Rollerskating with Jesus on the Grand Concourse

I rollerskate on the Concourse

past art deco buildings

and bodegas

I use the strengh of my legs to push me forward

the bend of my knees for momentum

the gaze towards the courthouse to keep my balance

Yet, I fall

(No, I did not wear any protective gear.

I just rolled with my faith in myself.)

My knee, its skin scrapped off

Blood dripping.

The scrape must have covered my whole knee.

My brother tells me good, you are learning

He kneels down and looks at the scrape.

He walks me to an open hydrant and takes a handkerchief out

Of his back pocket to clean my knee.

(Yes, we used water from an open hydrant,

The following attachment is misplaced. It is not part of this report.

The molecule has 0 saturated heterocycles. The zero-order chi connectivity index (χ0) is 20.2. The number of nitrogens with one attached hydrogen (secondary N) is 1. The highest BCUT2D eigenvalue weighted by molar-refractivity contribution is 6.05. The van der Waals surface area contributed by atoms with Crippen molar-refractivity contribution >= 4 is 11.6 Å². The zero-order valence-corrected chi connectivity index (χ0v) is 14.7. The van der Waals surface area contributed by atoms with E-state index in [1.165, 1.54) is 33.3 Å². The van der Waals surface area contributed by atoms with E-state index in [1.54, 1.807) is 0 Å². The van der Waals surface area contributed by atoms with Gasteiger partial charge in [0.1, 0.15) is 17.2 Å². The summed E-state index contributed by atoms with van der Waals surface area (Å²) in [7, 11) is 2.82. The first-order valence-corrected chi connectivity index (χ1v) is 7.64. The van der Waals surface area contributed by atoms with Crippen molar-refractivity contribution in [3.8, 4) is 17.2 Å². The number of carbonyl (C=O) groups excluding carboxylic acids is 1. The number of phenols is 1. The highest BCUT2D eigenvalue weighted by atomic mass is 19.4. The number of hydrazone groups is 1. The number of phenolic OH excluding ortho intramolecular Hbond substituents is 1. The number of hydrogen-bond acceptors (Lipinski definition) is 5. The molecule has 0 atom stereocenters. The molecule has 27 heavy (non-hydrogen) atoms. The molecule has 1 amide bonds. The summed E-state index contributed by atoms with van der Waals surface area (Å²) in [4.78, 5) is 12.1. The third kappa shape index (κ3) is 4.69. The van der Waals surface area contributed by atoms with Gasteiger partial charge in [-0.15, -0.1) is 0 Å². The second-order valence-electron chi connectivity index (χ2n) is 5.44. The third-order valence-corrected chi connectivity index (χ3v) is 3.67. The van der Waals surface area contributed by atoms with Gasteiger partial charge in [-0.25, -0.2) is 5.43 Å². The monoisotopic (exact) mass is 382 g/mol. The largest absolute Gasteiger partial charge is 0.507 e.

No, I am not sure where that handkerchief was

And no, we did not use Neosporin.)

He tells me to sit on the edge oft he sidewalk, next to his Sony boombox.

He increased the volume.

His afro looked like Jesus halo –

Give me a ho, you got your funky bus fare

Ho – ho – ho – ho

The wheels grew from his feet,

moonwalking then spins, first on both feet,

then on one leg, making undulations with

unseen lines

He spins and spins

Bip bop bam, alakazam,

like a record

after a strong scratch release

crossing his legs with his body tilted on one side

then switching direction with his body tilted the other direction

(Yes, my brother fell. Even the best of them have to fall, right?)

It was a pepple that made him fall.

He smiles at himself, looks at me

With the same smile, and tells me

We all have to fall sometime,

but we learn when we get back up.

I took his hand out for me to get up.

I took his hand and we skated

My Jesus – my brother – and me.



Poem: Mercy Tullis-Bukhati

Supported by Gail Longstroth